Although it might not seem the most obvious place for it, two-handed fishing in Australia is growing in popularity for a number of reasons, not the least of which is that two-handed fly casting is unique and fun no matter which hemisphere you’re in. There are some environments here that mirror some of the best aspects of two-handed fishing worldwide and there are also some innovative uses of a two-hander that are being constantly adapted by Australian anglers to suit our interesting fishing environment.
Australia does not have many obvious places to swing a fly on two-hand gear, but it does have some excellent swinging water once you dig a little deeper. Like all countries we have dams, and those dams have tailwaters, and those tailwaters have trout. These tailwaters are relatively rare, but they provide an excellent opportunity to fish a two-hander. The Tumut River that I live on now is one of these tailwaters. A long trout-tailwater by Australian standards it boasts nearly 100km of year-round cold water and with an abundance of trout and trout food. I moved here 3 seasons ago, set up a drift boat and began guiding on the banks of this river and searching it in my free time with my 5wt 11ft Opti NXT switch rod. The Tumut is a perfect pocket size swinging river, home to energetic chubby rainbows and some absolutely perfect out-size browns that average out at about 3 pounds, with fish upwards of 5 and 6 pounds being a regular enough capture during our nine-month season.
These Australian tailwaters are always fishable with a two hander; whether it’s big streamers on Skagit heads or light nymphs on Scandi gear I can search effectively all season long. And in case you’re wondering about surface action rest assured that Australian trout respond well to skated caddis; or the occasional mouse pattern. Over the ensuing years I’ve explored a fair few Australian tailwaters they are all excellent fisheries, however its often the uniqueness that is most striking about these waters. You often have snow-capped mountains behind you as you set your anchor, and be shooting across to a sunny bank where kangaroos graze lazily, all in expectation of catching quality, large brown trout.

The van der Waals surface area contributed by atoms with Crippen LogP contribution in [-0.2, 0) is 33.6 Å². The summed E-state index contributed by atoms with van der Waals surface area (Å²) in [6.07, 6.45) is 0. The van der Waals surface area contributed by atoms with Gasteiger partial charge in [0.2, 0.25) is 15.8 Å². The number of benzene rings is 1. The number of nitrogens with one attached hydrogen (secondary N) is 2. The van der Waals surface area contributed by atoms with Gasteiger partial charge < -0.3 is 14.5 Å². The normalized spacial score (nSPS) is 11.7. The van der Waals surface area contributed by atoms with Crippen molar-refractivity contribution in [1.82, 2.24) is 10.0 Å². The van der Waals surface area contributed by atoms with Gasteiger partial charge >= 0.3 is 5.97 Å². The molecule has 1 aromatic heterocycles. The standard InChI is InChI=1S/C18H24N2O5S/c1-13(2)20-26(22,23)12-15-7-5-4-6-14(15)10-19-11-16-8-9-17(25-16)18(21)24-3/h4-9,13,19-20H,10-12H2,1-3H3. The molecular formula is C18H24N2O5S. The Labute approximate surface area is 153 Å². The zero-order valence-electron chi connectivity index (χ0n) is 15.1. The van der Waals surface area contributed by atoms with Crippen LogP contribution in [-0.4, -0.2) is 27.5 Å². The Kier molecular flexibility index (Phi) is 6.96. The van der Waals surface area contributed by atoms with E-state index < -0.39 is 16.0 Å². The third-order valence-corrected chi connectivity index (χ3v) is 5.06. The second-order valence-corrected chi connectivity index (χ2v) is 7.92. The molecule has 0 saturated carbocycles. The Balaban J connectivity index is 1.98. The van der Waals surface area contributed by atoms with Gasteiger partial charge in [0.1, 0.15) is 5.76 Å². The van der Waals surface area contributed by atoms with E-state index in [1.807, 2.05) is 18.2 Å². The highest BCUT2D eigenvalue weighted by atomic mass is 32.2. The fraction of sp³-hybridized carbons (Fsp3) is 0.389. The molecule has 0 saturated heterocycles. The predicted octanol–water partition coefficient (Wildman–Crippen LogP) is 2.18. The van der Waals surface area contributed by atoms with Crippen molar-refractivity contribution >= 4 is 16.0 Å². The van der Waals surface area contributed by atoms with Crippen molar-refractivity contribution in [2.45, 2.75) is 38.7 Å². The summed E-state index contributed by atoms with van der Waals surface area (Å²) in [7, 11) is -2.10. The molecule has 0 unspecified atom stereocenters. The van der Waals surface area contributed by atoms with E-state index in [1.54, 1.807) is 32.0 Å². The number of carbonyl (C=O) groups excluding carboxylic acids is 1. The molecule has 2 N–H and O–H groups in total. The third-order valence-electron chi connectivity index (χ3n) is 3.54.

I recently started using my new 7X 4wt 11ft Switch rod on Australian trout waters and I can cast everything I want to with this perfectly sized trout rod. I particularly like the 7X as it is a true ‘switch rod’, the lightweight design allows it to be casted as a single hand rod with ease. This is especially relevant for an Australian tailwaters as they are generally smaller and there are many tight sections that suit Single-Hand-Spey casts or overhead single hand casts. I also use it extensively on Australian Alpine lakes to either cast Scandi-heads or weight-forward fly-lines, both floating and sinking. Again, being able to cast this rod either as a two hander or single hander comes in handy on Australian lakes; especially during a beetle fall or caddis hatch when I need to switch from searching with a full intermediate line to a floating line, targeting individual fish cruising in wind-lanes.
Australia is not only a fantastic place to find and excuse to fish two-handed rods, a two-handed rod opens up all kind of fishing options for anglers that are just being taken advantage of on a wide scale. Australian two-handed fishing continues to evolve as anglers continue to find two-handed solutions to all sorts of Australian fishing problems. For my part I’ll be throwing a two hander every chance I get down here, at anything I can.